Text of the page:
During our time in Bali and Thailand, we only had to pay around $2 USD per kilogram to have our clothes professionally washed, dried, and neatly folded!
Regardless of your chosen approach, whether it’s utilizing on-site washers or drop-off services, it’s essential to budget for this necessary expense a few times each month.
Food & Drink
What’s the joy of traveling if you can’t indulge in the local cuisine and experience the unique flavors of each destination? Food and drink are just as important as visiting landmarks and embracing local customs.
Imagine savoring the exquisite flavors of aromatic curry in Thailand, tantalizing your taste buds with its rich and spicy goodness.
And while cuy, a delicacy in Cusco, might not have been our personal favorite, it was an intriguing cultural experience that allowed us to delve into the culinary traditions of Peru.
Wherever we go, we make it a point to try the local dishes, as it adds an extra layer of depth and authenticity to our travel adventures.
It’s one of our favorite aspects of being digital nomads, so we allocate a fair share of our digital nomad budget towards it.
Total Budget for Monthly Essentials
And now, for the grand total. You’re likely looking at a minimum of $1,000 USD per month if you’re a backpacker in South East Asia to well over $5,000 USD in Western Europe for a family of four.
Keep in mind, that these are ballpark figures. The true digital nomad costs for essentials could be less or more depending on your choices and needs.
Digital Nomad Budget: Non-Monthly Recurring Essentials
Living the life of a digital nomad carries certain expenses which, while non-monthly, are indeed recurring. These factors should be considered in the long-term view of your digital nomad budget.
Whether you consider yourself a minimalist, valuing simplicity and efficiency, or you enjoy pampering yourself with an indulgent self-care routine, the need to invest in essential toiletries is inevitable.
Even if you opt for travel-sized items or support locally produced goods, it’s important to recognize that these expenses can accumulate and should be carefully considered as part of your budgeting process.
This is particularly crucial if you have specific preferences, such as choosing sulfate-free shampoo to prioritize the health and well-being of your hair and scalp. (Yes, we say this from experience!)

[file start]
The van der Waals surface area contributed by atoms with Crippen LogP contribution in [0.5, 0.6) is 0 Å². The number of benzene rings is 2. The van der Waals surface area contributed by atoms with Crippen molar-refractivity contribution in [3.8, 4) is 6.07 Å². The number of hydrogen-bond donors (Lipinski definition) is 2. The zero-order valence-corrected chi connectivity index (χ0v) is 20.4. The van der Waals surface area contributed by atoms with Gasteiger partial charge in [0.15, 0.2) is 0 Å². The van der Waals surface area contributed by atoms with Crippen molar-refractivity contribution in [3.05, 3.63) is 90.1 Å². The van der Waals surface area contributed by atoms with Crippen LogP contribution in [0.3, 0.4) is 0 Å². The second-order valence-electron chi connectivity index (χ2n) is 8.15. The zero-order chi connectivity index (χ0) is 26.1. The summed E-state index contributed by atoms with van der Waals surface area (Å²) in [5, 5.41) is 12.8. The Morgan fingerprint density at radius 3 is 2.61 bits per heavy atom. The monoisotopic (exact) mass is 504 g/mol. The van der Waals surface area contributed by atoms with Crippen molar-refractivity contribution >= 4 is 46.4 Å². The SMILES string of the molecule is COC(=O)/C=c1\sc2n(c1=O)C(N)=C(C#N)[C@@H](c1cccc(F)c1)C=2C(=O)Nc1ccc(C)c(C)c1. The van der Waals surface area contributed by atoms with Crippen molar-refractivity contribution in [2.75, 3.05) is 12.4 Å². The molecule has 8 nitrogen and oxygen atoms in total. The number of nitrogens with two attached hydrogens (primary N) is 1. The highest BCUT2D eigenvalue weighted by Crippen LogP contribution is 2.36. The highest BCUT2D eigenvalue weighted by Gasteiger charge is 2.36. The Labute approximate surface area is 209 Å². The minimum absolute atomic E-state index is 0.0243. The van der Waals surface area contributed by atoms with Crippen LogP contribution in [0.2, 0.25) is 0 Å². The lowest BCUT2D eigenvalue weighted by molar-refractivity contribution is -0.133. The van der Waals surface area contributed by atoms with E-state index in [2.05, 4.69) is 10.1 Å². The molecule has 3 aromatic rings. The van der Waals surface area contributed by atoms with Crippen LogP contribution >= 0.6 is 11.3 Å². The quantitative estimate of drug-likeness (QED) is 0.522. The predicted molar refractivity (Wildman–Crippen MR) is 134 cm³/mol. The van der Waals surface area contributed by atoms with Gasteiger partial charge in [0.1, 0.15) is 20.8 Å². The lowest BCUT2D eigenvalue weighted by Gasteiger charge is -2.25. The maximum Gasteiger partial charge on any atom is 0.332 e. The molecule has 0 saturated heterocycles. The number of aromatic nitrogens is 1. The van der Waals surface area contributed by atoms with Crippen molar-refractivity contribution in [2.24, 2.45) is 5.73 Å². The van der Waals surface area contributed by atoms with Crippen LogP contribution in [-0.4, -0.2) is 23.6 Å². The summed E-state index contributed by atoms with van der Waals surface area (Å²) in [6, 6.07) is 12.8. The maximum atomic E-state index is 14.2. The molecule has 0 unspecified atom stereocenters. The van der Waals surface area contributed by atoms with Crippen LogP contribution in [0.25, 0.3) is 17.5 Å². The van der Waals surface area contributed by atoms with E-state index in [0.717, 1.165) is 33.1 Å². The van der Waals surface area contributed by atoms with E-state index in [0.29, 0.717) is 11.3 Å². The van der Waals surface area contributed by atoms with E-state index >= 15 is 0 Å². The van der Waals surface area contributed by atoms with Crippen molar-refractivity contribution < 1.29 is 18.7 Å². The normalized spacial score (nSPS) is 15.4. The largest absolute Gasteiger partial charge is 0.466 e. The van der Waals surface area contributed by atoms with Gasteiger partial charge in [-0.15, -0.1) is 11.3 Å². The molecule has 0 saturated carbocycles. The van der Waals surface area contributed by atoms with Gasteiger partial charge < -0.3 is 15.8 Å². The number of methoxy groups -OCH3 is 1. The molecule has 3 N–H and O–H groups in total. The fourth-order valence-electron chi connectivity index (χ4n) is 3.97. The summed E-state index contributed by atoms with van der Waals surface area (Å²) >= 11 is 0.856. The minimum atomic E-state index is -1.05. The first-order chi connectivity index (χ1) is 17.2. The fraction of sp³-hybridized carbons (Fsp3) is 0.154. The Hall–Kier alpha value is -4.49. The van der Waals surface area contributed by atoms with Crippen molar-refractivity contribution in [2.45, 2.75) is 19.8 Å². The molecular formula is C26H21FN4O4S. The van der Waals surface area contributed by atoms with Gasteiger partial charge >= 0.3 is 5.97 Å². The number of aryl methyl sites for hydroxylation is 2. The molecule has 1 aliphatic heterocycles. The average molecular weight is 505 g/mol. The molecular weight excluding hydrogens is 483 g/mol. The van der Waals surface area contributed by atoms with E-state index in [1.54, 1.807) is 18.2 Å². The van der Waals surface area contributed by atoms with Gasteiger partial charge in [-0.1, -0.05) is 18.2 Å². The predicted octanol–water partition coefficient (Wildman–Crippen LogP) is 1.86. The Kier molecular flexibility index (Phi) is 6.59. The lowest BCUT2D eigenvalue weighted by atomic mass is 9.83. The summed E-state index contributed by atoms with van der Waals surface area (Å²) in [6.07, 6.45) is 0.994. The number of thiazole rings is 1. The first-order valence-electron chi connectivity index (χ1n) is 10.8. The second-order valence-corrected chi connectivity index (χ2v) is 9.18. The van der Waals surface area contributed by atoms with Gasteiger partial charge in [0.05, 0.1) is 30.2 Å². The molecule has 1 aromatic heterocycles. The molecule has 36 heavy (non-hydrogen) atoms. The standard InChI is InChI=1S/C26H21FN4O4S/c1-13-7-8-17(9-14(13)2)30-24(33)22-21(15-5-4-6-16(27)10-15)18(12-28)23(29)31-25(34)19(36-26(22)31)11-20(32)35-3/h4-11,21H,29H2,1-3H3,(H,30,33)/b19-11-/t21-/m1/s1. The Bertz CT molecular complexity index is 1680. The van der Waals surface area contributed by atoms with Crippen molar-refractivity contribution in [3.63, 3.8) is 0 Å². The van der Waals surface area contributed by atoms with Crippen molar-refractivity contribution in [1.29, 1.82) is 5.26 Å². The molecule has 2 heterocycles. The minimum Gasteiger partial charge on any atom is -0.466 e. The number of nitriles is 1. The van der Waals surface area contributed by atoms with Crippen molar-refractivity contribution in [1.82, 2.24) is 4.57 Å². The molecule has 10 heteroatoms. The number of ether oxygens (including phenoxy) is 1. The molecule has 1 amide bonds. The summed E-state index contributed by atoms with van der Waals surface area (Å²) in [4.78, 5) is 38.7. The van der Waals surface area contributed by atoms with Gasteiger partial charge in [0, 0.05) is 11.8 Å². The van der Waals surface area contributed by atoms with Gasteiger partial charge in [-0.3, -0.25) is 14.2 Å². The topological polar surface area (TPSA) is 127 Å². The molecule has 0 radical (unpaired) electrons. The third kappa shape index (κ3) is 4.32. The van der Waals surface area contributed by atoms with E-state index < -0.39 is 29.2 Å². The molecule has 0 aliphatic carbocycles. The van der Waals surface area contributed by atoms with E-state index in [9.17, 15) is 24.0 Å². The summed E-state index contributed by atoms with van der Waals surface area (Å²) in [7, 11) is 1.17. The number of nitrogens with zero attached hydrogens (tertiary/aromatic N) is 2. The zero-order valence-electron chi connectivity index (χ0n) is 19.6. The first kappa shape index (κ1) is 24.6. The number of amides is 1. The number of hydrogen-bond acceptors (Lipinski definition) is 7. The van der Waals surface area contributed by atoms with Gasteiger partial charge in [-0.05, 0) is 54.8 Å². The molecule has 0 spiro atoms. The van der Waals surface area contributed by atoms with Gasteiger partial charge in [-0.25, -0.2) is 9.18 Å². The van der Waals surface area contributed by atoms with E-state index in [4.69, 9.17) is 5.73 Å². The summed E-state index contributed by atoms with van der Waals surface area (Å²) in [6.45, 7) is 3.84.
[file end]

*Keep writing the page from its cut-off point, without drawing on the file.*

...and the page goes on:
By thoughtfully evaluating and planning for the average cost of toiletries per month for one person, you can strike a balance between self-care and financial responsibility.
Choosing the right clothing depends on your style and the climate of your stay location.
That’s why many digital nomads prefer tropical destinations, where hot weather allows for a minimal wardrobe, while winter weather necessitates specialized attire.
Our own experience taught us a valuable lesson when we embarked on a winter skiing trip in South America!
While investing in traditional or local clothing is optional, everyone needs a basic set of clothes for comfort. We don’t go anywhere without long sleeved rashguards for water activities!
To keep expenses low, you can take advantage of sales, thrift stores, or affordable markets. However, be cautious about compromising quality and ending up with repetitive shopping. Striking a balance is key.
When comes to selecting footwear for your adventures, a good pair of shoes can make all the difference in the world. Consider it a one-time investment that will provide you with long-lasting comfort and durability.
However, keep in mind that extensive travel can put a strain on your shoes, wearing them out quicker than you might expect. So, prepare yourself to invest wisely in quality shoes, especially when it comes to managing your digital nomad budget.
Remember, choosing the right footwear is a small but significant detail that enhances your overall travel experience. That’s why it’s crucial to prioritize durable and comfortable footwear when you’re constantly on the move.